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Sample: 00'50'' to 01'58''See details ➔
Sample: First page of each movement.See details ➔
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Greenstone Sinfonia is a sinfonia concertante in the classical sense, a multi-movement work in which several soloists work together with the orchestra to make a concerted whole. It differs from a concerto grosso in that its solo parts are more individual, tending to play off, rather than into, the fabric of the orchestra.
While the music in this piece is in the style of the composer, the name and mood of each movement is derived from the pounamu talismans of New Zealand. Carved by Maori craftsmen in greenstone jade (and sometimes bone), these highly prized objects were not only worn as jewelry: they helped to convey a sense of status and attitude towards life. The different shapes symbolized the relationship of the Maori to nature, their ancestors, and the spirit world.
A Patu is a war club: as a greenstone it represents facing and overcoming life’s challenges. The first violin soloist introduces a lilting, expectant theme, building as the other instruments join in a song of greeting. A trade-off of solo statements leads to a haka, a slapping, chanting Maori cry of defiance and readiness for battle.
The highly ornate symbol of Hei matau was used as a charm for safe journey over water, and represents the hook used by Maui to catch the mighty fish that became the North Island of New Zealand. This movement is a peaceful contrast to the first in its lazy rocking meter and billowing phrases.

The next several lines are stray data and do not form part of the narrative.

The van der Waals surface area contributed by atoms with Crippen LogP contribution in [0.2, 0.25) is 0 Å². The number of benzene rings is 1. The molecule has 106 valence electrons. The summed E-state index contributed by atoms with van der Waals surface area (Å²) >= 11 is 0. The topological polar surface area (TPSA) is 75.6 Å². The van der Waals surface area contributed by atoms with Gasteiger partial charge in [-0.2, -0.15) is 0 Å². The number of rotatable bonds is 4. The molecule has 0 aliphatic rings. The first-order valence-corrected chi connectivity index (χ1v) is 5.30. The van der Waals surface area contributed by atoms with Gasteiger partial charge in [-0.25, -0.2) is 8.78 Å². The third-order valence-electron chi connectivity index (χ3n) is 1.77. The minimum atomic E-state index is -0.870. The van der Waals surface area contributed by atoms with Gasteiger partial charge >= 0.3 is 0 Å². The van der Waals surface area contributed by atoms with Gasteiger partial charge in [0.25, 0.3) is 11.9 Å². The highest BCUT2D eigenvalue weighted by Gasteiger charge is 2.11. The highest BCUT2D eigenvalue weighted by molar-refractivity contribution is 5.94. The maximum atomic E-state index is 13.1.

Manaia is a spirit that protects and provides for an iwi, or tribe, portrayed in profile as part-way between the worlds of spirit and flesh. The music is spirited and bird-like, fluttering and dancing from quartet to orchestra with the viola as the bridging instrument.
The ‘cello takes over in the last movement, Koru, named for the spiraling twist of the native fern frond. Paying tribute to that emblem of unfolding nature, melodies unwind with slow, deliberate calm, layering one on another through a simple, hymn-like chord progression into a joyous ode to life.
Commissioned by the Santa Rosa Symphony Young People's Chamber Orchestra
Dedicated to Maia Lillian Kincaid
2. Hei Matau
15 Jan 2005: Performed by Lauren Dillon and Annie Tracy (violins), Megan Hall (viola), Michaela McRee (cello), Santa Rosa Symphony Young People’s Chamber Orchestra with director Linda Ghidossi-DeLuca at the First United Methodist Church, in Santa Rosa, California, USA
18 Jan 2010: Performed by Lauren Dillon and Annie Tracy (violins), Megan Hall (viola), Michaela McRee (cello), Santa Rosa Symphony Young People’s Chamber Orchestra with director Linda Ghidossi-DeLuca at the Sebastopol Independent Charter School in Sebastopol, California, USA